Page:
Graduation Year


Document Type




Degree Name

Doctor of Philosophy (Ph.D.)

Degree Granting Department


Major Professor

Tammy D. Allen, Ph.D.

Committee Member

Walter C. Borman, Ph.D.

Committee Member

Stephen Stark, Ph.D.

Committee Member

Joseph A. Vandello, Ph.D.

Committee Member

Eun Sook Kim, Ph.D.


organizational citizenship behavior, benefactor, beneficiary, conscientiousness, positive affect, other-oriented empathy, task interdependence, job satisfaction, physical strain, psychological strain, latent profile analysis, person-centered approach


Although organizational citizenship behaviors toward individuals (OCB-I) have been studied over decades, the beneficiary side of OCB-I has been understudied. The co-existing and interactive possibility of benefactor OCB-I and beneficiary OCB-I within individuals has been ignored. Therefore, this research adopted a person-centered approach and examined different profiles of benefactor OCB-I and beneficiary OCB-I on the basis of Grant’s (2013) theory. Results from Study 1 data (cross-sectional data) and Study 2 data (multiple waves of data) revealed the three profile groups: vigorous (high benefactor OCB-I and high beneficiary OCB-I), moderate (moderate benefactor OCB-I and moderate beneficiary OCB-I), and passive OCB-I groups (low benefactor OCB-I and low beneficiary OCB-I). Also, the three profiles were significantly differentiated by positive affect, other-oriented empathy, task interdependence, and job satisfaction. Furthermore, the vigorous OCB-I group showed the lowest psychological strain while the passive OCB-I group showed the lowest physical strain. The results offer theoretical implications for Grant’s (2013) theory, OCB-I and employee health research, and equity theory in comparison to conservation of resources theory. In addition, practical implications for enhancing employee health are discussed.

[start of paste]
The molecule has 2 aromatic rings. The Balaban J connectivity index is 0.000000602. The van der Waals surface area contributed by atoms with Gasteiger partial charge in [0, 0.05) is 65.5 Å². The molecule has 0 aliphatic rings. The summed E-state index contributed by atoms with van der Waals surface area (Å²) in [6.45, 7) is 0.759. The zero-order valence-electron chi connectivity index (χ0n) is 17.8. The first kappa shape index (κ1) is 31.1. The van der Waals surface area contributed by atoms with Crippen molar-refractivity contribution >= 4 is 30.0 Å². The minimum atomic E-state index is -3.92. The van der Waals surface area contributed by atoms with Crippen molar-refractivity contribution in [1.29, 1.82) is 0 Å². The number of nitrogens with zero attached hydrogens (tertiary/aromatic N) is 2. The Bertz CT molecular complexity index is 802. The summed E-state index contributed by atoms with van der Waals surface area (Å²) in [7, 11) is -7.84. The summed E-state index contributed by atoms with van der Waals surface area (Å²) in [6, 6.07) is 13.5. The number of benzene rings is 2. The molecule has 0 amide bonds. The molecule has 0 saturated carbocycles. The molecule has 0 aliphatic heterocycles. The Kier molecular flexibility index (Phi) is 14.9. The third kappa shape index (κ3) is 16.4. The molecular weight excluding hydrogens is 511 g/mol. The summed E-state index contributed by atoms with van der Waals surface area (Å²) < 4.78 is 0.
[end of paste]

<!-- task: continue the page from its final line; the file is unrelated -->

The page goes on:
Included in

Psychology Commons